Editor’s Note: This is the first of two articles, which explain the constitutional and local amendments on Tuesday’s ballot.
Amendment 1 – Health Care Services
This amendment seeks to prevent the state government from requiring citizens to buy health insurance.
Deirdre Macnab, president of the League of Women Voters of Florida, said the amendment proposal is “like a referendum” for President Barack Obama’s federal health care law.
Tony Carvajal, chief of staff at the Collins Center for Public Policy, said that while it wouldn’t change anything if passed, it would limit the state’s ability to pass similar legislation if the Affordable Care Act is repealed.
“A ‘yes’ vote supports the idea that Floridians should not be required to purchase health insurance,” he said.
Amendment 2 – Veteran’s Property Tax Discount
Disabled veterans who weren’t Florida residents before enlisting could qualify for a property tax discount under this amendment.
Macnab said a “no” vote isn’t against veterans but opposes adding it to the state’s constitution.
Carvajal said the proposal is on the ballot because the legislature wants it to be a “long-term solution.”
Amendment 3 – State Government Revenue Limitation
This amendment seeks to implement a revenue formula considered in 30 states but only adopted in Colorado, Macnab said.
The proposal suggests changing how state spending caps are determined. It would change the determinants from personal income growth to population and inflation data.
Daniel Smith, a UF political science professor, said he moved to Florida from Colorado when the state adopted the policy. He said it prevented states from providing services like public education.
Carvajal said the cap would become solidified in the state constitution, which means the state wouldn’t be able to respond to sudden changes like natural disasters or changes not reflected in population or inflation data, like an influx of students needing college educations.
“A ‘yes’ vote here means restricting growth in spending in the state to no more than the growth in the state that year,” he said.
Amendment 4 – Property Tax Limitations; Property Value Decline; Reduction for Non-homesteaded Assessment Increases; Delay of Scheduled Repeal
This amendment aims to spur on the home-buying market.
Carvajal said the proposal will mainly benefit new-home buyers.
He said backers, like the Florida Realtors Association, claim it provides an incentive for citizens to buy new houses through property tax exemptions. Opponents, like the Florida League of Cities, claim the tax breaks will come at the expense of local governments.
Carvajal said the amendment focuses on whether voters believe private or public investment is more important.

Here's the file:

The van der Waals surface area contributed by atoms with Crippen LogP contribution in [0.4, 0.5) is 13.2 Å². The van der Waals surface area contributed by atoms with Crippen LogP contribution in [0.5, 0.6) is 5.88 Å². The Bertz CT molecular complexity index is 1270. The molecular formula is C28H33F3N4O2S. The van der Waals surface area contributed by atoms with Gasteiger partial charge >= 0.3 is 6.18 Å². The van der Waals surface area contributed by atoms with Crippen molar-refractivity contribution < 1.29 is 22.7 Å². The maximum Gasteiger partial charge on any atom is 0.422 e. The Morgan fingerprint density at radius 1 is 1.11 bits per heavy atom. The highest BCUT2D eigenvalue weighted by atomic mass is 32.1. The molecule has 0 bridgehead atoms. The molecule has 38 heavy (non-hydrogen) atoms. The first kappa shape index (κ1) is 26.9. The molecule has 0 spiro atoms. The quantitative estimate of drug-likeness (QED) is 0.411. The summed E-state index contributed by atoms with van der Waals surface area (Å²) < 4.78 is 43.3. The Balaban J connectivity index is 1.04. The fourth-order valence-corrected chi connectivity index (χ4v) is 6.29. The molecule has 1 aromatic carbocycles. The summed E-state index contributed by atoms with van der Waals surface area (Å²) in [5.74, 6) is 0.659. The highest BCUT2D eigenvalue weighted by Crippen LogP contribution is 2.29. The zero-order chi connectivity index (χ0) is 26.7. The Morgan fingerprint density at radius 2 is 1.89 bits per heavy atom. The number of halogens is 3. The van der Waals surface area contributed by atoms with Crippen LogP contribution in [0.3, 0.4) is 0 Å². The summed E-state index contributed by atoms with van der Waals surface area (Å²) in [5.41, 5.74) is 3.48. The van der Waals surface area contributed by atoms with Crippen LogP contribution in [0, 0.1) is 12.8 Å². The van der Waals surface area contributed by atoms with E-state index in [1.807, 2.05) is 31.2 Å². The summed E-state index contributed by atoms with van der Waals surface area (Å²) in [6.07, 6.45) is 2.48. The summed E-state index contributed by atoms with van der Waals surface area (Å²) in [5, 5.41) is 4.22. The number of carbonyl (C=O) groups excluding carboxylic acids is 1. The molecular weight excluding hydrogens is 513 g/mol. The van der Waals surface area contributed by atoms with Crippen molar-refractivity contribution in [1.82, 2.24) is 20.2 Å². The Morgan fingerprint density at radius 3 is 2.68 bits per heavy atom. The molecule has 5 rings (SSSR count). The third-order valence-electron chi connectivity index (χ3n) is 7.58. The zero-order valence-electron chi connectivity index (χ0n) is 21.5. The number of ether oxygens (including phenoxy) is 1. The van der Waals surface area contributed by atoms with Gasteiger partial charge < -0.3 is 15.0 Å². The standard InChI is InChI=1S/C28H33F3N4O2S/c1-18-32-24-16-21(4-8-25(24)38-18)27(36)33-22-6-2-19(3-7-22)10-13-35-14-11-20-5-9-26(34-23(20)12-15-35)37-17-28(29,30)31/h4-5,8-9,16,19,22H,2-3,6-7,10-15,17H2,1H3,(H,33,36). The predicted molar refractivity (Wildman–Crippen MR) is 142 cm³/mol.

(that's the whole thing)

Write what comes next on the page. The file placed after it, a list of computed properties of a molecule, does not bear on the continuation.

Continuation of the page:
“One way to show what should be the proper size of the government is to adjust the amount of money the government has in their hands,” Macnab said.
Amendment 5 – State Courts
This proposal would give lawmakers power to confirm the governor’s state Supreme Court justice choices, view complaints against justices and override court decisions more easily.
The biggest change is the Speaker of the House could view complaints against judges and act upon them if the Judicial Qualifications Commission doesn’t. The commission is the only body controlling the complaints now.
“It’s reflecting that they have a monopoly of power in Tallahassee, but that’s not even enough,” Smith said of the Republican-controlled legislature.
Amendment 6 – Prohibition on Public Funding of Abortions; Construction of Abortion Rights
Fueling a prominent national debate at the state level, Amendment 6 intends to ensure no state tax dollars fund abortions. The amendment proposal would also require parental consent for minors to get abortions.
Religious-based groups, like the Catholic Church, are pushing to pass the amendment.
Sheila Hopkins, Florida Conference of Catholic Bishops associate director for social concerns/respect life, said few exceptions, like incest, rape or danger to the mother’s life, are acceptable conditions for abortion.
She said this amendment would be “protecting the status quo” because no state revenue is used to pay for employees’ elective abortions.
Staci Fox, CEO of Planned Parenthood of North Florida, said a “no” vote protects the rights of female state workers who would elect for abortions.
Fox, also, said a 2004 amendment currently requires parental notification — not consent — for minors’ abortions.